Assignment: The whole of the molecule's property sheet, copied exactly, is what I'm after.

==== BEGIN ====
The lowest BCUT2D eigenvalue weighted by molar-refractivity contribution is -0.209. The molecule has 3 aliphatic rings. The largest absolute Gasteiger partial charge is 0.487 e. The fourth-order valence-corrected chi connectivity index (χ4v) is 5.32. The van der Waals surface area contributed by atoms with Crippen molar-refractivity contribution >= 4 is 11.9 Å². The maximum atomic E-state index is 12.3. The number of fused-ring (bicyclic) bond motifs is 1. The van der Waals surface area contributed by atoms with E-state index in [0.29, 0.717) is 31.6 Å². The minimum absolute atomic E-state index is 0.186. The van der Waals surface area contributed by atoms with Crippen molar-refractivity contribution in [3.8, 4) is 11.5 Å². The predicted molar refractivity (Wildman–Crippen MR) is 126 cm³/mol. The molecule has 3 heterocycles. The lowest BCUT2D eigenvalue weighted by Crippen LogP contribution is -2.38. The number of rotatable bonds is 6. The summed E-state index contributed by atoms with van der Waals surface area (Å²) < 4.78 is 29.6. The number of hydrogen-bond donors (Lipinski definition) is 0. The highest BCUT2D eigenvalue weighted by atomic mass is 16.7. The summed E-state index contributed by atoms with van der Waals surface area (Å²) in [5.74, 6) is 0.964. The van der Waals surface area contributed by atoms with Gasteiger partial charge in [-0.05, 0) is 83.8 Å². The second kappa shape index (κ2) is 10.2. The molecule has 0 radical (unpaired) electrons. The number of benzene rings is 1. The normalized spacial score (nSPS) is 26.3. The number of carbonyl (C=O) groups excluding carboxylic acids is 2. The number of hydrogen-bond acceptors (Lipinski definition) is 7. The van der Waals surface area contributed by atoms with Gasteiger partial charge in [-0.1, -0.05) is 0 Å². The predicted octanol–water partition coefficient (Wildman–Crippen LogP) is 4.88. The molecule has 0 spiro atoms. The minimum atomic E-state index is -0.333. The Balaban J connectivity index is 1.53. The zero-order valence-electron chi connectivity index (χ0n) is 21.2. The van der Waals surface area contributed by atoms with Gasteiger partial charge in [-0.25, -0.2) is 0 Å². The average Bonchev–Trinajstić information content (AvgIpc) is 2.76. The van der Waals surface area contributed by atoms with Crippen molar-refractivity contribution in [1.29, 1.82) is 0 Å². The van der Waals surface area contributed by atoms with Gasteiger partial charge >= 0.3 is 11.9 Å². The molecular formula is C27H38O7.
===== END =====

The lowest BCUT2D eigenvalue weighted by molar-refractivity contribution is -0.209. The molecule has 3 aliphatic rings. The largest absolute Gasteiger partial charge is 0.487 e. The fourth-order valence-corrected chi connectivity index (χ4v) is 5.32. The van der Waals surface area contributed by atoms with Crippen molar-refractivity contribution >= 4 is 11.9 Å². The maximum atomic E-state index is 12.3. The number of fused-ring (bicyclic) bond motifs is 1. The van der Waals surface area contributed by atoms with E-state index in [0.29, 0.717) is 31.6 Å². The minimum absolute atomic E-state index is 0.186. The van der Waals surface area contributed by atoms with Crippen molar-refractivity contribution in [3.8, 4) is 11.5 Å². The predicted molar refractivity (Wildman–Crippen MR) is 126 cm³/mol. The molecule has 3 heterocycles. The lowest BCUT2D eigenvalue weighted by Crippen LogP contribution is -2.38. The number of rotatable bonds is 6. The summed E-state index contributed by atoms with van der Waals surface area (Å²) < 4.78 is 29.6. The number of hydrogen-bond donors (Lipinski definition) is 0. The highest BCUT2D eigenvalue weighted by atomic mass is 16.7. The summed E-state index contributed by atoms with van der Waals surface area (Å²) in [5.74, 6) is 0.964. The van der Waals surface area contributed by atoms with Gasteiger partial charge in [-0.05, 0) is 83.8 Å². The second kappa shape index (κ2) is 10.2. The molecule has 0 radical (unpaired) electrons. The number of benzene rings is 1. The normalized spacial score (nSPS) is 26.3. The number of carbonyl (C=O) groups excluding carboxylic acids is 2. The number of hydrogen-bond acceptors (Lipinski definition) is 7. The van der Waals surface area contributed by atoms with Gasteiger partial charge in [-0.1, -0.05) is 0 Å². The predicted octanol–water partition coefficient (Wildman–Crippen LogP) is 4.88. The molecule has 0 spiro atoms. The minimum atomic E-state index is -0.333. The Balaban J connectivity index is 1.53. The zero-order valence-electron chi connectivity index (χ0n) is 21.2. The van der Waals surface area contributed by atoms with Gasteiger partial charge in [-0.25, -0.2) is 0 Å². The average Bonchev–Trinajstić information content (AvgIpc) is 2.76. The van der Waals surface area contributed by atoms with Crippen molar-refractivity contribution in [1.29, 1.82) is 0 Å². The van der Waals surface area contributed by atoms with Gasteiger partial charge >= 0.3 is 11.9 Å². The molecular formula is C27H38O7.